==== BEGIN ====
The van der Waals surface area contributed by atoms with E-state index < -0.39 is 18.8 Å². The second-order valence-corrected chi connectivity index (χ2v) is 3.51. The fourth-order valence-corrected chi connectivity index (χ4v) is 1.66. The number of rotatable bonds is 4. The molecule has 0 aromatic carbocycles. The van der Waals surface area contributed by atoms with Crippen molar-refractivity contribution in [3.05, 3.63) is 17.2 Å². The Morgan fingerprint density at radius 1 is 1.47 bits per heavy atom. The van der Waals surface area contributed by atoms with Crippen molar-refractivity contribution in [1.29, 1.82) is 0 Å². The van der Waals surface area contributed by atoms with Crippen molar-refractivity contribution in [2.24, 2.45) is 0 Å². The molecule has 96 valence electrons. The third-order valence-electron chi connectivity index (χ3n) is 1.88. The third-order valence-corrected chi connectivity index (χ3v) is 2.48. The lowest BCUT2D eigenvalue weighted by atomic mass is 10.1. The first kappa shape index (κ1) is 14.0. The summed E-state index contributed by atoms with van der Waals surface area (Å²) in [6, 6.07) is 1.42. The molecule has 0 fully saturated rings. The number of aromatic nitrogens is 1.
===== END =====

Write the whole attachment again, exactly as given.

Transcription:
The van der Waals surface area contributed by atoms with E-state index < -0.39 is 18.8 Å². The second-order valence-corrected chi connectivity index (χ2v) is 3.51. The fourth-order valence-corrected chi connectivity index (χ4v) is 1.66. The number of rotatable bonds is 4. The molecule has 0 aromatic carbocycles. The van der Waals surface area contributed by atoms with Crippen molar-refractivity contribution in [3.05, 3.63) is 17.2 Å². The Morgan fingerprint density at radius 1 is 1.47 bits per heavy atom. The van der Waals surface area contributed by atoms with Crippen molar-refractivity contribution in [1.29, 1.82) is 0 Å². The van der Waals surface area contributed by atoms with Crippen molar-refractivity contribution in [2.24, 2.45) is 0 Å². The molecule has 96 valence electrons. The third-order valence-electron chi connectivity index (χ3n) is 1.88. The third-order valence-corrected chi connectivity index (χ3v) is 2.48. The lowest BCUT2D eigenvalue weighted by atomic mass is 10.1. The first kappa shape index (κ1) is 14.0. The summed E-state index contributed by atoms with van der Waals surface area (Å²) in [6, 6.07) is 1.42. The molecule has 0 fully saturated rings. The number of aromatic nitrogens is 1.